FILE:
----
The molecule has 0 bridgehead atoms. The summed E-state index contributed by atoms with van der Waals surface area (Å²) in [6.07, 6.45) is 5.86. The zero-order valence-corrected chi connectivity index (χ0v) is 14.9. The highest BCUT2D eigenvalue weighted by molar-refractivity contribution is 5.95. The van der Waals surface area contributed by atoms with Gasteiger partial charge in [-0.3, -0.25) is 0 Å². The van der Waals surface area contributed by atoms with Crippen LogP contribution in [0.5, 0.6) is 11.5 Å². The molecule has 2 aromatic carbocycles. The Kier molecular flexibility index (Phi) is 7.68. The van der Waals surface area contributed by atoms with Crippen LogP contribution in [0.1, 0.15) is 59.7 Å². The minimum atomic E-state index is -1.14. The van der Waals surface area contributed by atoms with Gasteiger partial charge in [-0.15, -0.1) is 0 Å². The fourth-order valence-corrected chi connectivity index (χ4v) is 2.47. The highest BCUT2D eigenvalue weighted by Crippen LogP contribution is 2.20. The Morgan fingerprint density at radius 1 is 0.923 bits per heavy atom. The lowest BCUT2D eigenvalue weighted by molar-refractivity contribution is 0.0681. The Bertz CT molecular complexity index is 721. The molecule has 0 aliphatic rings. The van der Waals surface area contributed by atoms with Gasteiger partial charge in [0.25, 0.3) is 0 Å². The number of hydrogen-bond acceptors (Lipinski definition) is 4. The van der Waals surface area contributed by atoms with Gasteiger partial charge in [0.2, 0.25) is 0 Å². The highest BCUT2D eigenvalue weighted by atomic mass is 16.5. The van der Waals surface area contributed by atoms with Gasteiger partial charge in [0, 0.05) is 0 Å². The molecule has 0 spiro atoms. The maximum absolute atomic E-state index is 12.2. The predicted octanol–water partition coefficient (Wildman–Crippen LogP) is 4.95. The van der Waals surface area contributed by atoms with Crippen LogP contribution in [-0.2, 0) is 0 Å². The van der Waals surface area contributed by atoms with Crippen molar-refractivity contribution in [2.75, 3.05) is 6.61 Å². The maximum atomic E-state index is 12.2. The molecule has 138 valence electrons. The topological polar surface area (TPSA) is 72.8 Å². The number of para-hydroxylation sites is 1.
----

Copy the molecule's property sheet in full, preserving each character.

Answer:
The molecule has 0 bridgehead atoms. The summed E-state index contributed by atoms with van der Waals surface area (Å²) in [6.07, 6.45) is 5.86. The zero-order valence-corrected chi connectivity index (χ0v) is 14.9. The highest BCUT2D eigenvalue weighted by molar-refractivity contribution is 5.95. The van der Waals surface area contributed by atoms with Gasteiger partial charge in [-0.3, -0.25) is 0 Å². The van der Waals surface area contributed by atoms with Crippen LogP contribution in [0.5, 0.6) is 11.5 Å². The molecule has 2 aromatic carbocycles. The Kier molecular flexibility index (Phi) is 7.68. The van der Waals surface area contributed by atoms with Crippen LogP contribution in [0.1, 0.15) is 59.7 Å². The minimum atomic E-state index is -1.14. The van der Waals surface area contributed by atoms with Gasteiger partial charge in [-0.15, -0.1) is 0 Å². The fourth-order valence-corrected chi connectivity index (χ4v) is 2.47. The highest BCUT2D eigenvalue weighted by Crippen LogP contribution is 2.20. The Morgan fingerprint density at radius 1 is 0.923 bits per heavy atom. The lowest BCUT2D eigenvalue weighted by molar-refractivity contribution is 0.0681. The Bertz CT molecular complexity index is 721. The molecule has 0 aliphatic rings. The van der Waals surface area contributed by atoms with Gasteiger partial charge in [0.25, 0.3) is 0 Å². The number of hydrogen-bond acceptors (Lipinski definition) is 4. The van der Waals surface area contributed by atoms with Gasteiger partial charge in [0.2, 0.25) is 0 Å². The highest BCUT2D eigenvalue weighted by atomic mass is 16.5. The van der Waals surface area contributed by atoms with Gasteiger partial charge in [0, 0.05) is 0 Å². The molecule has 0 spiro atoms. The maximum absolute atomic E-state index is 12.2. The predicted octanol–water partition coefficient (Wildman–Crippen LogP) is 4.95. The van der Waals surface area contributed by atoms with Crippen LogP contribution in [-0.2, 0) is 0 Å². The van der Waals surface area contributed by atoms with Crippen molar-refractivity contribution in [2.75, 3.05) is 6.61 Å². The maximum atomic E-state index is 12.2. The molecule has 138 valence electrons. The topological polar surface area (TPSA) is 72.8 Å². The number of para-hydroxylation sites is 1.